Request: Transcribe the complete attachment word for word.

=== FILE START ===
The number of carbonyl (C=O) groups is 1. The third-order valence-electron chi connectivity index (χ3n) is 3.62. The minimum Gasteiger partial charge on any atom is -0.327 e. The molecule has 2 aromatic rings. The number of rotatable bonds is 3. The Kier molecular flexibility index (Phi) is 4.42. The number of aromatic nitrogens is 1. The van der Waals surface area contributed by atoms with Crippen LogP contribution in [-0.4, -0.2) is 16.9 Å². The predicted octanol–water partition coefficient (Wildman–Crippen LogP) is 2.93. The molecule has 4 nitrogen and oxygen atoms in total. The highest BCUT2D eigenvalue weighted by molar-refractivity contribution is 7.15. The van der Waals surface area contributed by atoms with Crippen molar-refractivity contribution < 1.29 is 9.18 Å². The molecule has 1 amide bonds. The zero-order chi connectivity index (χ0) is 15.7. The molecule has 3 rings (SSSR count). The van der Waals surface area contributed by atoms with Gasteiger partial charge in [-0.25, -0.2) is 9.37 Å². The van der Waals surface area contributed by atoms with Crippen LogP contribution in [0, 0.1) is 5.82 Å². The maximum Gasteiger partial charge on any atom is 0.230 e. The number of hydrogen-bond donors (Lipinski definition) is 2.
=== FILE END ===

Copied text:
The number of carbonyl (C=O) groups is 1. The third-order valence-electron chi connectivity index (χ3n) is 3.62. The minimum Gasteiger partial charge on any atom is -0.327 e. The molecule has 2 aromatic rings. The number of rotatable bonds is 3. The Kier molecular flexibility index (Phi) is 4.42. The number of aromatic nitrogens is 1. The van der Waals surface area contributed by atoms with Crippen LogP contribution in [-0.4, -0.2) is 16.9 Å². The predicted octanol–water partition coefficient (Wildman–Crippen LogP) is 2.93. The molecule has 4 nitrogen and oxygen atoms in total. The highest BCUT2D eigenvalue weighted by molar-refractivity contribution is 7.15. The van der Waals surface area contributed by atoms with Crippen molar-refractivity contribution < 1.29 is 9.18 Å². The molecule has 1 amide bonds. The zero-order chi connectivity index (χ0) is 15.7. The molecule has 3 rings (SSSR count). The van der Waals surface area contributed by atoms with Gasteiger partial charge in [-0.25, -0.2) is 9.37 Å². The van der Waals surface area contributed by atoms with Crippen LogP contribution in [0, 0.1) is 5.82 Å². The maximum Gasteiger partial charge on any atom is 0.230 e. The number of hydrogen-bond donors (Lipinski definition) is 2.